Nancy A. McLaughlin

Professor McLaughlin received her J.D. from the University of Virginia School of Law in 1990 and a B.S. honors degree in psychology from the University of Massachusetts , Amherst , in 1987, where she was a Commonwealth Scholar and elected to Phi Beta Kappa. Her scholarship focuses on conservation easements and nonprofit conservation organization governance issues, and she writes and lectures extensively on these issues. In 2006-2007 she was awarded research fellowships by the University of Utah and the Tanner Humanities Center  in recognition of the quality of her scholarship and the uniqueness and importance of her work, and the National Conference of Commissioners on Uniform State Laws recently amended the comments to the Uniform Conservation Easement Act citing to her scholarship. In the fall of 2007 she was elected to membership in the American Law Institute and as a fellow of The American College of Trust and Estate Counsel. Among other professional activities, she served as a member of the Land Trust Alliance's Conservation Easement Amendment Policy Group, which assisted the Alliance in drafting its recently published report, Amending Conservation Easements: Evolving Practices and Legal Principles, she serves as part of a network consulted by the Land Trust Alliance with regard to its Conservation Defense Initiative, she serves on the advisory board of Utah Open Lands and Vital Ground, she serves as a member of the Habitat Protection Advisory Committee of the Wildlife Land Trust, and, since 2000, she has served as a professional editor of the American Bar Association's Real Property, Probate & Trust Law Journal.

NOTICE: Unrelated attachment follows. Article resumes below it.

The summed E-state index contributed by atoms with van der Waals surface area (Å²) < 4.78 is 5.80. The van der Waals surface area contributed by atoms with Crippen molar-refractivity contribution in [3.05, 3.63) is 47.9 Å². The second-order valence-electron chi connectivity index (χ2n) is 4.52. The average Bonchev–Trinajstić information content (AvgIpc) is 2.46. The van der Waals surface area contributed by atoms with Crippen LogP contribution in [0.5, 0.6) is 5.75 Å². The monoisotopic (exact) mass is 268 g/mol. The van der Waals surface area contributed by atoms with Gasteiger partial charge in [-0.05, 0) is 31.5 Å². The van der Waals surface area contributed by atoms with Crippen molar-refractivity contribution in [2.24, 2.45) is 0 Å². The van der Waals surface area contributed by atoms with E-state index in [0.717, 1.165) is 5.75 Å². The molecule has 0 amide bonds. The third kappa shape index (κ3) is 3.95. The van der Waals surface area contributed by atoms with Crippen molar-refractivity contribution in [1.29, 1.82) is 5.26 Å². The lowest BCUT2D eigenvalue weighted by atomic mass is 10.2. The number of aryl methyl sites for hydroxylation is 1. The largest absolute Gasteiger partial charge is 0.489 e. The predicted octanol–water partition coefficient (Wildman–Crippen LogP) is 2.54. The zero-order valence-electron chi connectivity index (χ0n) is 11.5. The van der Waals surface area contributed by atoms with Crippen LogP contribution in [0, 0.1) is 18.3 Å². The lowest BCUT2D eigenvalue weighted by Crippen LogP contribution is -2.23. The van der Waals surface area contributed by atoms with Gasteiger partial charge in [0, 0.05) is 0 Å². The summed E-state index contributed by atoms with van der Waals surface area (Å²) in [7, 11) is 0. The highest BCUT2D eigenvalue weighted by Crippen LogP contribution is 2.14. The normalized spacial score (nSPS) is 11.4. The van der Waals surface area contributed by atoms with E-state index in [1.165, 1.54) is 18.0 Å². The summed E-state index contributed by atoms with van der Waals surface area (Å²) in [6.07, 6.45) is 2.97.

Professor McLaughlin teaches federal income tax, trusts and estates, estate planning, gift and estate tax, and private land conservation.


Contact Nancy A. McLaughlin


Professor of Law
University of Utah S.J. Quinney College of Law
332 South 1400 East, Room 101
Salt Lake City, Utah  84112
Phone: (801) 581-5944


 

Service Area

Statewide service provider in:
  • Utah


To request additions or corrections to this entry email the Administrator

9 Introductory articles were found for Nancy A. McLaughlin

A Constructive Reformist's Perspective on Voluntary Conservation Easements

pdf Amending Perpetual Conservation Easements: A Case Study Of The Myrtle Grove Controversy

By: